Report finds inhumane treatment of inmates widespread in Israeli prisons
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Report finds inhumane treatment of inmates widespread in Israeli prisons

Inspectors detail binding of prisoners for days at a time, strip searches without proper cause, and cells infested by rats, bedbugs and cockroaches

Illustrative photo of Eshel Prison. (Moshe Shai/Flash90)
Illustrative photo of Eshel Prison. (Moshe Shai/Flash90)

Israel’s prisoners are often kept in facilities “unfit for human residence” and sometimes face illegal punitive measures such as being tied to their beds for hours or even days at a time, separation from other inmates and unjustified strip searches, according to a damning report by the Public Defense Office published Sunday morning.

The report relates to the years 2017-2018 and is based on findings gathered during surprise visits by Public Defense staff to various jails.

One of the problematic phenomena that featured in the report was prisoners being strip-searched without cause to suspect wrongdoing and without the inmates’ consent — as required by regulations — but purely as a punitive measure or “deterrent.” This was observed mainly at Ayalon Prison, where the report said it was routine.

Another illegal measure that was observed — especially at Ofek Prison, where only teenagers are jailed — was binding inmates to their beds. This was sometimes done to mentally ill prisoners instead of treatment.

At Ayalon Prison, an inmate in need of medical care was tied by all four limbs to a bed for 38 hours. At Eshel Prison and Givon Prison there were also such cases, with the prisoners having to defecate on themselves. In other cases inmates were tied with their hands above their heads.

According to Israel Prisons Service regulations, tying down prisoners is permitted only as a last resort measure to prevent them from harming others or themselves, not as punishment.

A Palestinian prisoner who was arrested last week died Saturday in Israel's Megiddo Prison. (photo credit: Abir Sultan/Flash 90)
Illustrative photo of a guard in an Israeli prison (Abir Sultan/Flash 90)

Some prisoners were held in solitary confinement in abysmal conditions, such as prison guards failing for six days to give them fresh clothes. On prisoner was sprayed with water and forced to stay in wet clothes for several days, the report said. Some inmates said the facilities were lacking, including broken toilets or windows that were sealed shut with no air conditioning in the cell.

“Two other minors said that while in solitary confinement, their mattresses were taken during the day so they were forced to lie on metal beds,” the report said.

Sanitation problems were observed in 19 prison facilities, with some wards being defined as “unfit for human residence,” including wards housing mentally ill prisoners — a state that the Public Defense Office warned could exacerbate their conditions.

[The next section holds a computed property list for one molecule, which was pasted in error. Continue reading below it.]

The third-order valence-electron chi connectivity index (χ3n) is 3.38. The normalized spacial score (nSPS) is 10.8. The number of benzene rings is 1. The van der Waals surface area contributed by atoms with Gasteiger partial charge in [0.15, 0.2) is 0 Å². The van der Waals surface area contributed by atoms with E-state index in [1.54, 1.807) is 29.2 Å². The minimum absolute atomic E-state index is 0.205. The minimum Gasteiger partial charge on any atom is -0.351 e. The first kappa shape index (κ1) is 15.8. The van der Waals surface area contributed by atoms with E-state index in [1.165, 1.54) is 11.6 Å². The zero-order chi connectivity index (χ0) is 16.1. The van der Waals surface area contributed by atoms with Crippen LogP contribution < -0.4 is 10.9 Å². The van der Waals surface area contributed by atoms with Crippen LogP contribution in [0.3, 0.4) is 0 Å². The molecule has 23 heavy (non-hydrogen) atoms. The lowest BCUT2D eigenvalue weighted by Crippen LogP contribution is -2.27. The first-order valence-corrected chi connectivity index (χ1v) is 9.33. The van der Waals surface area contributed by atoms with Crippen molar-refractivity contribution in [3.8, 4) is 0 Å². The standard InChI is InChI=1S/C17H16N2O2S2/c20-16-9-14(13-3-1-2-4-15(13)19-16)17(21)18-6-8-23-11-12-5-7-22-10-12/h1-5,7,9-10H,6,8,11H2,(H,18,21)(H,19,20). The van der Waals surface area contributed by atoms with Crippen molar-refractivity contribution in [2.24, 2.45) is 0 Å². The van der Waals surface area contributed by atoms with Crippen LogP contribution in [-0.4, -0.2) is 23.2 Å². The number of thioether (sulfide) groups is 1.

Walls at Eshel Prison were moldy and crumbling, with mice and rats infesting cells. At Ayalon Prison some prisoners said they prefer sleeping on the floor because of bedbugs in the mattresses. Cockroaches and bedbugs were also found in other prisons, as were cells stinking of mold, dirt or cigarettes.

Illustrative. A prisoner behind bars. (sakhorn38/ iStock via Getty images)

The inspectors pointed out especially bad conditions in the supervision and punishment ward of the Hadarim Detention Center, where prisoners are held in solitary confinement or with additional supervision due to suicidal thoughts. The report recommended that nobody be kept at all in that ward, which is built as a long corridor with no windows and no daylight.

The report also pointed out that in 16 cases, the space for each prisoner was less than the bare minimum of three square meters per inmate currently required by the High Court of Justice — sometimes as low as half that.

“This is a nationwide problem that causes a daily violation of prisoners’ and detainees’ basic rights and a violation of their human rights,” the report said.

In its response to the report, the prison service said a committee had been formed to enforce the regulations regarding conditions in solitary confinement. It said that as of April 30, 2019, all facilities met the current standard of three square meters per prisoner and work was being done to increase that to 4.5 square meters, which is the next step mandated by the High Court.

The prison service added that the sanitation, hygiene and pest problems were “dealt with in all the facilities,” as was the issue of illegal binding of prisoners. “Instructions on the matter were repeated,” it said.

It also said solitary confinement and strip searches were measures taken only when necessary, and that orders were repeated to prison guards in facilities where problems were discovered. Orders were also tweaked and repeated on the issue of illegal binding of prisoners, it said.

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